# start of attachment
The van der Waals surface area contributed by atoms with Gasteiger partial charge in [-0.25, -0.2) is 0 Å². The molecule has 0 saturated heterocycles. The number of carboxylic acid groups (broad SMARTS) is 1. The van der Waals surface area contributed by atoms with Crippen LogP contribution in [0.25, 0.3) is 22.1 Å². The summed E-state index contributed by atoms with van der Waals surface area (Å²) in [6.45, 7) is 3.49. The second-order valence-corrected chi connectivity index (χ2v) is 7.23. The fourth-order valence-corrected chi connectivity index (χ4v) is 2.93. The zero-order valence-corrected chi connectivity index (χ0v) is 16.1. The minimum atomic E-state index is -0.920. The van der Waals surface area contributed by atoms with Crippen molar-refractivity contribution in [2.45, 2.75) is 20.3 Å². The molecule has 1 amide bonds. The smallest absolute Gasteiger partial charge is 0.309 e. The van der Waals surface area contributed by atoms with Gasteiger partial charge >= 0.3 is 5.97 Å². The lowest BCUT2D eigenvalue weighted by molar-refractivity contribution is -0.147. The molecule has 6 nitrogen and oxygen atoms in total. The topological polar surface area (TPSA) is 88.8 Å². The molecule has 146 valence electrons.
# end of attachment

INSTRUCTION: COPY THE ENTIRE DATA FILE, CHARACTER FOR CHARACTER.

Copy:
The van der Waals surface area contributed by atoms with Gasteiger partial charge in [-0.25, -0.2) is 0 Å². The molecule has 0 saturated heterocycles. The number of carboxylic acid groups (broad SMARTS) is 1. The van der Waals surface area contributed by atoms with Crippen LogP contribution in [0.25, 0.3) is 22.1 Å². The summed E-state index contributed by atoms with van der Waals surface area (Å²) in [6.45, 7) is 3.49. The second-order valence-corrected chi connectivity index (χ2v) is 7.23. The fourth-order valence-corrected chi connectivity index (χ4v) is 2.93. The zero-order valence-corrected chi connectivity index (χ0v) is 16.1. The minimum atomic E-state index is -0.920. The van der Waals surface area contributed by atoms with Crippen molar-refractivity contribution in [2.45, 2.75) is 20.3 Å². The molecule has 1 amide bonds. The smallest absolute Gasteiger partial charge is 0.309 e. The van der Waals surface area contributed by atoms with Gasteiger partial charge >= 0.3 is 5.97 Å². The lowest BCUT2D eigenvalue weighted by molar-refractivity contribution is -0.147. The molecule has 6 nitrogen and oxygen atoms in total. The topological polar surface area (TPSA) is 88.8 Å². The molecule has 146 valence electrons.